The Big If

Over many years, I led workshops for the University of Toronto, Ryerson Literary Society, and local writers’ groups. Closest to my heart was the 12-year, evening Poets’ Workshop for the Toronto Board of Education. Delving into the challenges of the art with others who took the pursuit seriously was inspiring. It also made me think about the whys and wherefores of what poets do. One evening’s discussion, in particular, remains vivid and meaningful for me today.

As our group pored over the final draft of a poem, a young woman seated across from its author looked up. “I am puzzled by line 3,” she said. “Why did you cut it off in mid-sentence on the word ‘at’?”

The author drew himself up and peered at her over the steel rim of his glasses. “That,” he announced, “as you obviously don’t know, is enjambment.” He sat back, as if applying the label made his choice indisputably right.

“Yes,” I intervened, “but it is bad enjambment.”

Of all the words in a free-verse line, the last, being the freshest in mind before rounding the corner to the next line, has the most impact. Why squander that strong position by breaking on a colourless preposition such as “at”, “to”, “in”, “on”, the conjunctions “and”, “or”, “nor”, or even, beyond mere shock value, the splitting of a hyphenated word? Instead, that last word can use its subtle power in so many ways. It can emphasize a key idea, create suspense or surprise, reveal an unusual slant on a common expression, set up a contrast to follow, or by its length and sound slow or speed the pace, and even guide the reading aloud of the poem. The biggest travesty is then bumping bad enjambment line after line after line down a whole poem, like a ride along a rutted road.

Emboldened, the young woman continued. “And why is your so-called ‘free verse’ chopped up into identically three-lined blocks of text? It’s not a traditional metred poem.”

Good question. Yes, the symmetry of the strophes did look pretty on the page. However it was misleading, since the content of each strophe was not self-contained, as its visual separation implied. Nor did the three-line groups unfold like smoothly ascending or descending triads. As ideas lurched stop-start, stop-start, stop-start down the intervening bands of white space, form contradicted, not supported, thought.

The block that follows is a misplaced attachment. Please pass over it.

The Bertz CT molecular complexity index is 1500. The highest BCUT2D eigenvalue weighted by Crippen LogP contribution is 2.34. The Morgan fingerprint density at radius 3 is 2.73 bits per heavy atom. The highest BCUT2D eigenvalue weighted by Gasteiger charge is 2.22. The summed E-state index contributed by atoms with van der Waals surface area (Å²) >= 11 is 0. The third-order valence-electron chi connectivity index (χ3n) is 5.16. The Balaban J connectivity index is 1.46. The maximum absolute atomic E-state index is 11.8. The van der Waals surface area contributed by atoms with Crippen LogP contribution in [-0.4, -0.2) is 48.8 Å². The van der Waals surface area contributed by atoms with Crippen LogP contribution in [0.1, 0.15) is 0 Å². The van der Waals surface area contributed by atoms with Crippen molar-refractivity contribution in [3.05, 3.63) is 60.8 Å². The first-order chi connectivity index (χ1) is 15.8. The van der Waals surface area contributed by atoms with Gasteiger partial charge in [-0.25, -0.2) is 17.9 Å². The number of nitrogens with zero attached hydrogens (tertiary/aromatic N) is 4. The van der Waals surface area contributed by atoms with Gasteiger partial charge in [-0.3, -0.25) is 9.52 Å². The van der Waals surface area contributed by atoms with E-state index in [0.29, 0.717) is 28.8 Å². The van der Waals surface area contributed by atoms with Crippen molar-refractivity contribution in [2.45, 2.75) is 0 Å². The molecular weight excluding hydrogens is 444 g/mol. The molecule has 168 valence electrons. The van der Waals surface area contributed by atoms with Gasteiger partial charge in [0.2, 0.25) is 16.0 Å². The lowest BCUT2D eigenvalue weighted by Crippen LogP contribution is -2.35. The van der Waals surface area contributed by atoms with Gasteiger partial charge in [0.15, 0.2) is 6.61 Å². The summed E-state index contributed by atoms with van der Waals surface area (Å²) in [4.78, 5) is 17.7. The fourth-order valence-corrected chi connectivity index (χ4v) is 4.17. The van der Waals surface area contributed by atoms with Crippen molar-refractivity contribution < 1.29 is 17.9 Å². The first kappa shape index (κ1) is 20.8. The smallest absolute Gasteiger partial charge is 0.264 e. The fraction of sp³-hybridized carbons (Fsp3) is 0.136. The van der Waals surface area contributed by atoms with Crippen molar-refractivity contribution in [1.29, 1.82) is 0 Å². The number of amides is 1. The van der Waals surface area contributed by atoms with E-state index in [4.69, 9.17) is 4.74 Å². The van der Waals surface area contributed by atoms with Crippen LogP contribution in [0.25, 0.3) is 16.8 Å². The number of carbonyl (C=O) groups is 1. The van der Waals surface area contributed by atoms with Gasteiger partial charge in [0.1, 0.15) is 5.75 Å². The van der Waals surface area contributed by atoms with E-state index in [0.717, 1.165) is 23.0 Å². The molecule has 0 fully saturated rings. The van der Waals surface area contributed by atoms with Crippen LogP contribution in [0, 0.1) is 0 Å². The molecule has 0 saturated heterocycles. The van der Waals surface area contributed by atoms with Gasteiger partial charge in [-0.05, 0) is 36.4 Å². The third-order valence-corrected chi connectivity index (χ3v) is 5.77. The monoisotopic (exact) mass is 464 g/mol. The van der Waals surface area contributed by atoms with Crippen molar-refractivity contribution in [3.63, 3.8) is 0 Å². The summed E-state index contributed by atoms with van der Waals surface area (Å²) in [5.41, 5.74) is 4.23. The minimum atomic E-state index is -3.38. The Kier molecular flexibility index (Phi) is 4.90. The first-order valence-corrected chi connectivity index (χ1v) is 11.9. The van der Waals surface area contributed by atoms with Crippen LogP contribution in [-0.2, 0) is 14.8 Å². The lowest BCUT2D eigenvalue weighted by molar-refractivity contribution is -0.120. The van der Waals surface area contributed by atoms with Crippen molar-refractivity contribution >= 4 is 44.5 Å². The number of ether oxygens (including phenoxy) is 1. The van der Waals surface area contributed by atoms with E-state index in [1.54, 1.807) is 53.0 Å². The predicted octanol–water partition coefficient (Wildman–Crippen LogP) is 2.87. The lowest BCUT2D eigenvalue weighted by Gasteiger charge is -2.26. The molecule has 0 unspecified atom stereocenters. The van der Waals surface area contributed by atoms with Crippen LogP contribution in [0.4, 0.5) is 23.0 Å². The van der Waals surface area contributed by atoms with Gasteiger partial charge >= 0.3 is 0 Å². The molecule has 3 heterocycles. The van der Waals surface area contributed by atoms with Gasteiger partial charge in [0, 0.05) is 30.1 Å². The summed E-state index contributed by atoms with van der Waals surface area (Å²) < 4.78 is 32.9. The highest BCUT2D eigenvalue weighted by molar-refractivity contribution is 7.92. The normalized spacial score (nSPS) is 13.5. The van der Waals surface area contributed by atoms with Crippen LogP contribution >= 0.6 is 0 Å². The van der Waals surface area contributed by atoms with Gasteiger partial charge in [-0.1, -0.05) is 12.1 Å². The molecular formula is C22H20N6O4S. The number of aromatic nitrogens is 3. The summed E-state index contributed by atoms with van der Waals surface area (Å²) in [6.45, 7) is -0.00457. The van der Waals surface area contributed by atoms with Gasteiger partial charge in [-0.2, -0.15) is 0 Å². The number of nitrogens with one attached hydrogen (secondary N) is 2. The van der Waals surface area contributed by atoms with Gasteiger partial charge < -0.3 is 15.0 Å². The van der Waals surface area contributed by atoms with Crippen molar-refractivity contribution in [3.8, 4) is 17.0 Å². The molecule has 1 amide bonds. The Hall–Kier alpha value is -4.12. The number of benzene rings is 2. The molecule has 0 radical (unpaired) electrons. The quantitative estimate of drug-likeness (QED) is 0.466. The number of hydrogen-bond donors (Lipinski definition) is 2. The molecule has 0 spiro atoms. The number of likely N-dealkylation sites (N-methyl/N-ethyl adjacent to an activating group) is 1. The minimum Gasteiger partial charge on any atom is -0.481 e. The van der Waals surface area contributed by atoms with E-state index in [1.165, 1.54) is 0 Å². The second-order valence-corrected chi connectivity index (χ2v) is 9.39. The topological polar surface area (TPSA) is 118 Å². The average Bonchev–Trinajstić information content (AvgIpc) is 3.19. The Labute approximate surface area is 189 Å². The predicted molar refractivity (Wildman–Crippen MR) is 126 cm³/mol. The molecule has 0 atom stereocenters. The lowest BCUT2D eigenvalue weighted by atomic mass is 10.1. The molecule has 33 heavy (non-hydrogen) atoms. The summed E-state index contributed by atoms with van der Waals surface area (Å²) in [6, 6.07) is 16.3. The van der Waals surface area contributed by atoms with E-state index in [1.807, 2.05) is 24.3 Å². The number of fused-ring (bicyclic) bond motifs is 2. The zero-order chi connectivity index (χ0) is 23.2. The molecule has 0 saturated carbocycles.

The author of the poem tossed his head. “Even if the physical pattern and thought aren’t matchy-matchy, it doesn’t prevent the reader moving forward. Besides,” he raised an eyebrow at me, “I recall you insisting—and more than once—you can do anything you want in free verse.”

I sighed. “No. You’re forgetting the most important part: I stated you can doing anything you want in free verse if—and I emphasize if—you can make it work.” However, his jerking enjambment, and discordant form had the opposite and bewildering effect. Instead, technique should assist the birthing of an idea or feeling, help something already implicit to find clearer expression—in short, to convey meaning, not confuse it. Otherwise it is just flirting with surfaces, a distraction.

Decades later, such poetic perversity is still with us. Then why not make it work? Part of the answer lies in what a poet wishes to accomplish in the first place and how he or she views the relationship with a potential reader. For example, what if the poet is self-cast as avant-garde, ever eager to “break new ground”, or espouses a poetic ideology. For example, postmodern theory intentionally disrupted immersion in the experience of art, forcing the reader to step back and confront the poem as a self-conscious aesthetic construct, as in the jarring final line of this excerpt:

         … & the fish hawk circles
         turning on the wind
         as it turns
         above the river
         in this poem.1

How ironic, when you consider a supposedly “old fashioned” form such as the sonnet or ode. The strict patterns of metrical feet, rhyme, and repetition also show clearly it is an artificial construct. The difference is that this artificiality is designed not to undercut meaning, as in postmodern writing, but rather, to enhance it through the additional pleasure of image, sound, and rhythm shaped to express something valuable within tight formal rules.